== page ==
The promise of cheap, hydroelectric power for Bitcoin miners in Washington state has started to fade.
A 29% rate hike for hydroelectric power in Chelan County, created specifically for cryptocurrency miners, went into effect on June 1. The miners used to pay a lower, high-density load rate for their electricity. Now they’ll pay a newly-created cryptocurrency rate, known as Rate 36.
“What we did as a commission, and what we did as a utility was industry-leading, to create a new rate for this type of demand,” Gary Arseneault, a Chelan County Public Utility District (PUD) commissioner, told local news outlet KPQ.
Washington state accounted for about two-thirds of all hydroelectric power generated in the U.S. in 2020, according to the Energy Information Administration. The state’s Grand Coulee Dam, located on the Columbia River in Grant and Okanogan counties, powers a 6,809-megawatt hydroelectric power plant—the seventh-largest in the world.
Bitcoin mining in the United States
The cheap and renewable hydropower has made Washington state a popular destination for Bitcoin miners too. Washington state accounted for 4% of the total U.S. hashrate in December, according to the Cambridge Centre for Alternative Finance.
Hashrate is a measure of total computer power on a blockchain. Each hash represents a “guess” at a cryptographic string. On proof-of-work blockchain networks, like Bitcoin, the miner that correctly guesses it wins the right to verify a block worth of transactions and receives a reward. One exahash represents one quintillion such guesses and requires a lot of power.
Washington’s share of U.S. hashrate isn’t the biggest by a long shot.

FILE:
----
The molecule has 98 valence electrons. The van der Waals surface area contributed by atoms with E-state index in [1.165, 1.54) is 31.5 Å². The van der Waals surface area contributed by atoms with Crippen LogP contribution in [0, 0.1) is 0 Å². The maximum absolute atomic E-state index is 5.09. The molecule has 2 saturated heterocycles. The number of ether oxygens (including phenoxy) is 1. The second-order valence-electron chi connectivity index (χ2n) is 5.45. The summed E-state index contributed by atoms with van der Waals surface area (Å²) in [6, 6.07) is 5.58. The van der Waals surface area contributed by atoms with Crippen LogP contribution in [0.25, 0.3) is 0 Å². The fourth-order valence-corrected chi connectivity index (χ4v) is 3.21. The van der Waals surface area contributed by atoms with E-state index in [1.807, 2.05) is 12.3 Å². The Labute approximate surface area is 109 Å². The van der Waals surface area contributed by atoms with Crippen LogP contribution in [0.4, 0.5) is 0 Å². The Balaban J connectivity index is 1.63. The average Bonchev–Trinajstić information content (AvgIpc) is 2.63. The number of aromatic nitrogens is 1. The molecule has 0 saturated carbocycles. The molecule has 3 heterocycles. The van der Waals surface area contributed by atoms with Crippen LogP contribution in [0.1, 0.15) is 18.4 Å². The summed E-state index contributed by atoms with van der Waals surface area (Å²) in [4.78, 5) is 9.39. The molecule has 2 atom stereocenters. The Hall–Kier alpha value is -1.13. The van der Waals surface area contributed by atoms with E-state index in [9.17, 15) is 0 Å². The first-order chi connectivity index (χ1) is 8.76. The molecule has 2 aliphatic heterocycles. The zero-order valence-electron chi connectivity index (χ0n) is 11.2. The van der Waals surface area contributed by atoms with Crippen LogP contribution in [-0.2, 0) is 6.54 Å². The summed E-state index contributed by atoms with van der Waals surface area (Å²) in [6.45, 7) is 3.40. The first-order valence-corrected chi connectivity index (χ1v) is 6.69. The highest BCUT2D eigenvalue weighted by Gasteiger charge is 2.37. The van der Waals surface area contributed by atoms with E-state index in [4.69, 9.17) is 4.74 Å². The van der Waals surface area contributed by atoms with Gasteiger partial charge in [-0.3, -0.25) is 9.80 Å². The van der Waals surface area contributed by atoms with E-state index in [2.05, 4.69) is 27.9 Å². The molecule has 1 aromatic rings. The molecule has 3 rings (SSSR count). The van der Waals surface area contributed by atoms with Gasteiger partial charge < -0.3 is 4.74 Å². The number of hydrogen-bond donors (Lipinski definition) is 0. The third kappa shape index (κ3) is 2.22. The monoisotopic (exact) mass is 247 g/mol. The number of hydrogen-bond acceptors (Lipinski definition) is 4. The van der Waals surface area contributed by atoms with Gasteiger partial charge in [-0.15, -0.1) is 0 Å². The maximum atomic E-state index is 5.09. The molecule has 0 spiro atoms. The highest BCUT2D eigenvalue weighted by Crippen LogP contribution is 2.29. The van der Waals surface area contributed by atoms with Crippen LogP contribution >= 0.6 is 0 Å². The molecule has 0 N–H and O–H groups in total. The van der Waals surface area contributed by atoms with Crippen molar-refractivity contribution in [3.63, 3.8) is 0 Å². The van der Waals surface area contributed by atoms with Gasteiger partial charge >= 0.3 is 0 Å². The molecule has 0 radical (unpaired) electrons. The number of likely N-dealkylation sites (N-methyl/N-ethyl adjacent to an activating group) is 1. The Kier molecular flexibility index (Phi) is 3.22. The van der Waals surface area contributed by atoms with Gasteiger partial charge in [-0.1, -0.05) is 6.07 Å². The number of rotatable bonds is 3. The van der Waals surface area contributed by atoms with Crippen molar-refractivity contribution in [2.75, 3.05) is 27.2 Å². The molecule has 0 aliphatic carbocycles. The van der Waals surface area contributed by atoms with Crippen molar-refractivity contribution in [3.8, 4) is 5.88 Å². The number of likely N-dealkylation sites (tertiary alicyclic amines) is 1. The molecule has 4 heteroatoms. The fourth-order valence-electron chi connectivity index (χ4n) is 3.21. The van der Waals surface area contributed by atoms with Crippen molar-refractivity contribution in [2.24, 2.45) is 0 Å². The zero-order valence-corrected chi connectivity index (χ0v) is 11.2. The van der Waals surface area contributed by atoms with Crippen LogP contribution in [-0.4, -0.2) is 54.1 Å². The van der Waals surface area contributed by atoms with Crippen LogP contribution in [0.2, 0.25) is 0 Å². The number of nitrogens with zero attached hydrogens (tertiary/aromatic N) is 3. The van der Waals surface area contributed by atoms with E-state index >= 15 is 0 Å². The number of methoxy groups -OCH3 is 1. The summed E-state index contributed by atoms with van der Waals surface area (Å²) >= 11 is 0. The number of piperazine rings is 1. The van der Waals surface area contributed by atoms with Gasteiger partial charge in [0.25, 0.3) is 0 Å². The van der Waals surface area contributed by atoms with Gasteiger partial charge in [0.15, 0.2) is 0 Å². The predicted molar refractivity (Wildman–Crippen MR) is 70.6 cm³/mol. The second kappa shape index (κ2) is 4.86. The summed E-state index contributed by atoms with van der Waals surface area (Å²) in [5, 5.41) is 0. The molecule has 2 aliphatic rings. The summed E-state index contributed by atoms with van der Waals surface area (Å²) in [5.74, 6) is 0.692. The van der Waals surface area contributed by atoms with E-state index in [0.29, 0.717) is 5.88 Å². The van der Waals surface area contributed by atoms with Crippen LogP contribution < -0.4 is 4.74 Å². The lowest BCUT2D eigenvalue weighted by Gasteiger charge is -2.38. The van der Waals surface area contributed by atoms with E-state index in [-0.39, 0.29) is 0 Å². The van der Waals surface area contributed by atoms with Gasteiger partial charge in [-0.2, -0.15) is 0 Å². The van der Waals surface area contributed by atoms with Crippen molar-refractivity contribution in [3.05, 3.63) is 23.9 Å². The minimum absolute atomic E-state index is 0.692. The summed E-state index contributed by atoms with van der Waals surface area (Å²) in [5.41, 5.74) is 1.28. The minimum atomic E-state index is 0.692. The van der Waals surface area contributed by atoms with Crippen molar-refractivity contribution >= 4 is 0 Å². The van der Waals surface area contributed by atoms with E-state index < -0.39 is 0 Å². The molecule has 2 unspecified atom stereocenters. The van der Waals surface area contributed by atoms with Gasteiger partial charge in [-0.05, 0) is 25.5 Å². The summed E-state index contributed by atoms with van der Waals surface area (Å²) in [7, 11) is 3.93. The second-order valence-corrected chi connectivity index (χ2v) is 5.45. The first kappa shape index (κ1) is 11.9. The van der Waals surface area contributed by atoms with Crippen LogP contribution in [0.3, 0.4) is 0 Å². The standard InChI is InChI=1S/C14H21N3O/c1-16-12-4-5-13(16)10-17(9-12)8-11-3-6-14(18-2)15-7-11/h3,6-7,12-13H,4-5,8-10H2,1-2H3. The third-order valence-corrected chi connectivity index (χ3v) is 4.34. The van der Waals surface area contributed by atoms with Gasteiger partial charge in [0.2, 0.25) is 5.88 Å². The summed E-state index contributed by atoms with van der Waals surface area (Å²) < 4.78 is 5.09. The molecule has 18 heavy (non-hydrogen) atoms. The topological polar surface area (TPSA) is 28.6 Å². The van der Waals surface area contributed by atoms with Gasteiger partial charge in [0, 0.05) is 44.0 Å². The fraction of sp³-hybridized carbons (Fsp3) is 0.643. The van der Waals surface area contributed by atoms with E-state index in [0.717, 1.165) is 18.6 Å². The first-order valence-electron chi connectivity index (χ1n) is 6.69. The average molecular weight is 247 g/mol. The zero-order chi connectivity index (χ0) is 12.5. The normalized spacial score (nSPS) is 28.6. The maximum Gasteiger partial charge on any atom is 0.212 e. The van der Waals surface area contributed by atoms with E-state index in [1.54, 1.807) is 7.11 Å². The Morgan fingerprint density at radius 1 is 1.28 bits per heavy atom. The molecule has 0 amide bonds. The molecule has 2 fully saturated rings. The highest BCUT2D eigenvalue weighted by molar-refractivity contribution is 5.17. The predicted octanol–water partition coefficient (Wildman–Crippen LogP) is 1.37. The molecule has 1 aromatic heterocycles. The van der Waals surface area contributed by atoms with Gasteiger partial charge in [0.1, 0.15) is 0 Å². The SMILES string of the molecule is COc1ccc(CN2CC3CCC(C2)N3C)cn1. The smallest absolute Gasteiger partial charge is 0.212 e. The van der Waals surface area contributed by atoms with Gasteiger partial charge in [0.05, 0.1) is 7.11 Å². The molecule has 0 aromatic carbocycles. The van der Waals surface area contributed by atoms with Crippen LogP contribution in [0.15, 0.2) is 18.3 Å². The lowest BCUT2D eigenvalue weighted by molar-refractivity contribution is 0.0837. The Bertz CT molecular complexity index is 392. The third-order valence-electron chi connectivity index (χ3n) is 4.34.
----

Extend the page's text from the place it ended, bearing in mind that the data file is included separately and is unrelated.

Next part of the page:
Georgia accounts for 31%, Texas and Kentucky for 11% each, and New York generates 10%. Although that could soon change if New York Governor Kathy Hochul signs a two-year crypto mining moratorium into law. She’s expected to veto or sign the bill next week.
Last year, publicly-traded Canadian Bitcoin miner Bitfarms (BITF) acquired a 24-megawatt (MW) Washington facility that’s powered by the Grant County Public Utility District.
The facility generates 17% of the power required to run Bitfarms’ entire 3.4-exahash operation, which includes Quebec, Canada, and Paraguay.
Energy transition on the table
But now there’s been some pushback.
KPQ also reported that nearby Douglas County has stopped allowing new Bitcoin miners to set up operations there because they already consume 25% of the county’s available energy.
Still, the Chelan County rate hike won’t ban crypto miners. For companies that have made substantial investments in their mining facilities, officials have approved transition plans to gradually increase energy rates over the next two years.
“We need to have some sort of transition. That’s important for business,” PUD Commissioner Ann Congdon told the Wenatchee World on Tuesday. “I understand how businesses need that in order to plan.”
Even with transition plans in place, there’s been criticism from the crypto industry.
Malachi Salcido, CEO of Salcido Enterprises, told the local news outlet that the new rate will force him to reconfigure his three Chelan County crypto mining facilities into data farms. He has four other crypto mining facilities, two in Douglas County and two in Grant County.
Under the new pricing plan, Salcido can keep his Chelan facility on the lower, high-density energy rate if he processes data instead of mining crypto. The data processing uses the same amount of power as crypto mining, he told the Wenatchee World.
“Do you really want to be in the business of regulating what kind of processing happens on servers in your territory,” Salcido said.
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